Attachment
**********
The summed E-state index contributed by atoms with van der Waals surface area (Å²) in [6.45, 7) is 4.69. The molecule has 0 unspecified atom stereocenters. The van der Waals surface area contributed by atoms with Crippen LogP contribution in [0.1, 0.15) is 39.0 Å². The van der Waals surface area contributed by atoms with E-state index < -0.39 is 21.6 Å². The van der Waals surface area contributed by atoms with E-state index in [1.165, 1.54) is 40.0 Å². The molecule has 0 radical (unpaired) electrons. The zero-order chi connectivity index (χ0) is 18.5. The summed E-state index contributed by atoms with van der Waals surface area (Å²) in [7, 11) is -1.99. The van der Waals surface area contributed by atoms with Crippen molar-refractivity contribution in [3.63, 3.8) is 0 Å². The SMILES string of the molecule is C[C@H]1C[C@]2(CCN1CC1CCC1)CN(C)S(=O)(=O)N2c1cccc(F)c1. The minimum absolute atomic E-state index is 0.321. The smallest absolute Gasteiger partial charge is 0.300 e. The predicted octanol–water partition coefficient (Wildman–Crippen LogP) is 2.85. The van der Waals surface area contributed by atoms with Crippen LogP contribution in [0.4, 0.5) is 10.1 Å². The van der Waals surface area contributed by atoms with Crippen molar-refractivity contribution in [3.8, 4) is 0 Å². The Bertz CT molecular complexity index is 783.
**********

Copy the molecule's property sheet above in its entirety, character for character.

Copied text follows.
The summed E-state index contributed by atoms with van der Waals surface area (Å²) in [6.45, 7) is 4.69. The molecule has 0 unspecified atom stereocenters. The van der Waals surface area contributed by atoms with Crippen LogP contribution in [0.1, 0.15) is 39.0 Å². The van der Waals surface area contributed by atoms with E-state index < -0.39 is 21.6 Å². The van der Waals surface area contributed by atoms with E-state index in [1.165, 1.54) is 40.0 Å². The molecule has 0 radical (unpaired) electrons. The zero-order chi connectivity index (χ0) is 18.5. The summed E-state index contributed by atoms with van der Waals surface area (Å²) in [7, 11) is -1.99. The van der Waals surface area contributed by atoms with Crippen molar-refractivity contribution in [3.63, 3.8) is 0 Å². The SMILES string of the molecule is C[C@H]1C[C@]2(CCN1CC1CCC1)CN(C)S(=O)(=O)N2c1cccc(F)c1. The minimum absolute atomic E-state index is 0.321. The smallest absolute Gasteiger partial charge is 0.300 e. The predicted octanol–water partition coefficient (Wildman–Crippen LogP) is 2.85. The van der Waals surface area contributed by atoms with Crippen LogP contribution in [0.4, 0.5) is 10.1 Å². The van der Waals surface area contributed by atoms with Crippen molar-refractivity contribution in [3.8, 4) is 0 Å². The Bertz CT molecular complexity index is 783.